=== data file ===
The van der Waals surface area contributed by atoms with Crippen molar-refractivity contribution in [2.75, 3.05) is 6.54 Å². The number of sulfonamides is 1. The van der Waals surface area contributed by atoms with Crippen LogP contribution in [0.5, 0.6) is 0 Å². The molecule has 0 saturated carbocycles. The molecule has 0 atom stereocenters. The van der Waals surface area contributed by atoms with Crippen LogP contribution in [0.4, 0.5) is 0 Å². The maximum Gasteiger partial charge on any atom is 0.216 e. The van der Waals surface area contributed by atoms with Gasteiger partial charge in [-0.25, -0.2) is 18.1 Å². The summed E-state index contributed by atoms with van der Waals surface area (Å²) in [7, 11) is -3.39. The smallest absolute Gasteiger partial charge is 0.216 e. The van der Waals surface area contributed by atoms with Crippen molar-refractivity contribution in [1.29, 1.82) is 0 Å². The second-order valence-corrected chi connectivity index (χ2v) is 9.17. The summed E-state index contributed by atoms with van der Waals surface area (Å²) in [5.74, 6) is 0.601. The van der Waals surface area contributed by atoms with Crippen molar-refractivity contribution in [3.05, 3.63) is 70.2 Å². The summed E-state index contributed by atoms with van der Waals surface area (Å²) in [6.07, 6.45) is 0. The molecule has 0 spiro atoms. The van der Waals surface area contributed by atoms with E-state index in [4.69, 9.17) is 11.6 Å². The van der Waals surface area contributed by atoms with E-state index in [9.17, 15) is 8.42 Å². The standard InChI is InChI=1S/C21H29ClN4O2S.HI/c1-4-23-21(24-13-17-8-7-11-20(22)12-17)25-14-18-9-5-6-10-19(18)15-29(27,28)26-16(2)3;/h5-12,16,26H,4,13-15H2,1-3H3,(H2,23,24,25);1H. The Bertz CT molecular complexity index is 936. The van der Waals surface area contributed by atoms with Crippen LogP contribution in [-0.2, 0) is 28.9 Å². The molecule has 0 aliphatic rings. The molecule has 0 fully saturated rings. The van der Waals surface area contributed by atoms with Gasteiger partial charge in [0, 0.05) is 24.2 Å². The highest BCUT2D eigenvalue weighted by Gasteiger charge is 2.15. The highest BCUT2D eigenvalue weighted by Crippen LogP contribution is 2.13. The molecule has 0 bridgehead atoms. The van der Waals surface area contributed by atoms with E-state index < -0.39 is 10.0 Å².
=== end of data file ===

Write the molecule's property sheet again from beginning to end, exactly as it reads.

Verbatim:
The van der Waals surface area contributed by atoms with Crippen molar-refractivity contribution in [2.75, 3.05) is 6.54 Å². The number of sulfonamides is 1. The van der Waals surface area contributed by atoms with Crippen LogP contribution in [0.5, 0.6) is 0 Å². The molecule has 0 saturated carbocycles. The molecule has 0 atom stereocenters. The van der Waals surface area contributed by atoms with Crippen LogP contribution in [0.4, 0.5) is 0 Å². The maximum Gasteiger partial charge on any atom is 0.216 e. The van der Waals surface area contributed by atoms with Gasteiger partial charge in [-0.25, -0.2) is 18.1 Å². The summed E-state index contributed by atoms with van der Waals surface area (Å²) in [7, 11) is -3.39. The smallest absolute Gasteiger partial charge is 0.216 e. The van der Waals surface area contributed by atoms with Crippen molar-refractivity contribution in [1.29, 1.82) is 0 Å². The second-order valence-corrected chi connectivity index (χ2v) is 9.17. The summed E-state index contributed by atoms with van der Waals surface area (Å²) in [5.74, 6) is 0.601. The van der Waals surface area contributed by atoms with Crippen molar-refractivity contribution in [3.05, 3.63) is 70.2 Å². The summed E-state index contributed by atoms with van der Waals surface area (Å²) in [6.07, 6.45) is 0. The molecule has 0 spiro atoms. The van der Waals surface area contributed by atoms with E-state index in [4.69, 9.17) is 11.6 Å². The van der Waals surface area contributed by atoms with E-state index in [9.17, 15) is 8.42 Å². The standard InChI is InChI=1S/C21H29ClN4O2S.HI/c1-4-23-21(24-13-17-8-7-11-20(22)12-17)25-14-18-9-5-6-10-19(18)15-29(27,28)26-16(2)3;/h5-12,16,26H,4,13-15H2,1-3H3,(H2,23,24,25);1H. The Bertz CT molecular complexity index is 936. The van der Waals surface area contributed by atoms with Crippen LogP contribution in [-0.2, 0) is 28.9 Å². The molecule has 0 aliphatic rings. The molecule has 0 fully saturated rings. The van der Waals surface area contributed by atoms with Gasteiger partial charge in [0, 0.05) is 24.2 Å². The highest BCUT2D eigenvalue weighted by Gasteiger charge is 2.15. The highest BCUT2D eigenvalue weighted by Crippen LogP contribution is 2.13. The molecule has 0 bridgehead atoms. The van der Waals surface area contributed by atoms with E-state index < -0.39 is 10.0 Å².